‘Biodegradable’ and ‘compostable’ are words we are seeing emblazoned on plastics more and more. And what those words actually mean, should be simple to understand. But are they? Are plastics dubbed biodegradable and compostable suitable for your own compost, or only commercial composting? And where is commercial composting actually happening? ‘Compostable’ and ‘biodegradable’ tend to throw up more questions than answers.
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Step forward Danielle Purkiss, an architect by trade. She, along with Professor Mark Miodownik from University College London’s Plastic Waste Innovation Hub, conceived of The Big Compost Experiment, which was launched last month. It’s one of a series of initiatives being undertaken by the hub that aims to gather data on the truth behind plastic recycling in the UK.
The hub has been working since March this year and Danielle joined it in July. This particular citizen science experiment – an experiment undertaken by UK citizens like you or me – aims to try to answer gaps in knowledge on biodegradables and how they breakdown in different environments.
There have been some studies into biodegradable plastics and how long they can take to decompose, but Danielle believes this will be the first time research is conducted on plastics in home composting environments.
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“The way a biodegradable plastic is labelled for disposal is complicated. In the UK there aren’t currently any home compostable standards,” explains Danielle. There is the European standard EN 13432, which refers to industrial composting processes, but, as Danielle points out, the breakdown of plastics takes place only under ‘a very highly controlled set of environments’.
Ultimately, any plastic claiming it can be home composted raises a few issues. One of the main being that how you actually do your home composting varies considerably from house to house. And, according to Danielle, in the few weeks since the experiment has gone live, it has quickly revealed just how varied people’s home compost systems really are. Read below for Danielle’s simple breakdown of The Great Compost Experiment and head to the website to take part.
So what is this experiment testing exactly?
Plastics that are deemed ‘compostable’, ‘home biodegradable’, ‘home compostable’, ‘suitable for home composting’ and ‘TUV OK Compost ‘HOME’ label’, so we can get to the point where manufacturers use words like the above and we know what they actually mean.
How do people get involved?
Head to our website. There are two elements of the experiment. A simple online survey, which anyone can fill out, about whether they compost or not. The second part is for the keen and committed composters. Ultimately you put some of these plastics into your home compost and take pictures. Then later you let us know how well these have broken down.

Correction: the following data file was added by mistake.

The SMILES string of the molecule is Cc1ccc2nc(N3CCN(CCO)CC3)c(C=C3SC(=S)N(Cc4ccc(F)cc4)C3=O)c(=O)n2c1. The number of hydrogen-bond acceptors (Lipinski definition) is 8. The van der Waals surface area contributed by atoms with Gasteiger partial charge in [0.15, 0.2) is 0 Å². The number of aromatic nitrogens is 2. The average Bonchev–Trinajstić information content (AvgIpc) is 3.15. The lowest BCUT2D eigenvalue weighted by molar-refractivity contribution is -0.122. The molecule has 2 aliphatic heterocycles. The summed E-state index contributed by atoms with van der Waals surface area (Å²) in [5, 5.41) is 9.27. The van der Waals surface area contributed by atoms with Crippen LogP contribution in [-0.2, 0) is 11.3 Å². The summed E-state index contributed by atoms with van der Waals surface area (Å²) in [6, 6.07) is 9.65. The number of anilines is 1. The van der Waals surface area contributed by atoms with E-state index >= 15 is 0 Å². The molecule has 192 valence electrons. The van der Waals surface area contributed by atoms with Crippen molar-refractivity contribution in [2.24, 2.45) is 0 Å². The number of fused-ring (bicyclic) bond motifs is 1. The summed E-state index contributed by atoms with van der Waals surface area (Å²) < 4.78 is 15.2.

What do you hope to produce from the experiment?
A set of guidelines that we can work towards for identifying what is and isn’t home compostable. But more generally the experiment will give us a whole range of data on whether home composting is actually a feasible or reasonable strategy for biodegradable plastics.
So there’s a chance that it won’t be?
Yes, and that will mean we need to look properly the biodegradable plastics infrastructure in this country.
What sort of home compost varieties have you discovered?
Everybody’s composting habits are very different. There’s the size of compost heaps – some people are composting on a huge scale at the bottom of their allotments, or fields. Some people want low maintenance composts, others accelerate the process by turning it. Some have tumble composters, which speeds up the process even more. Then there’s rainfall and temperature that also has an impact on composting too, so where you are in the UK has an impact. Some people have an indoor wormery, some compost in a very small, contained space.
Home composters may just not have the space for lots of plastics
I worked out that if I composted a couple of compostable plastic coffee pods over the course of six months, they just wouldn’t fit into my wormery. There’s barely the space for worms, let alone the pods.
Have you had lots of people getting involved already?
We are really pleased. It’s been open around a month but we have already had 500 people sign up to the compost experiments and have had even more take part in the online survey.
Do you think we should all be composting?
There are obvious barriers to people composting – a lack of space, for example. But I think everyone should at least learn composting or be involved somehow in the composting process. It’s helping to reduce the production of methane from food waste going to landfill. It may help to shift people’s behaviour too, so people try to cook more food from the things they see as waste.
And it’s good to connect with the soil too!
Yes, you get to learn a lot by engaging with this as a process. You can see it happening and you can engage with the natural world. Modern lifestyles mean we are mostly divorced from the natural processes of things – even the weather and climate, with air conditioning. So it’s a good way of raising awareness of those processes too.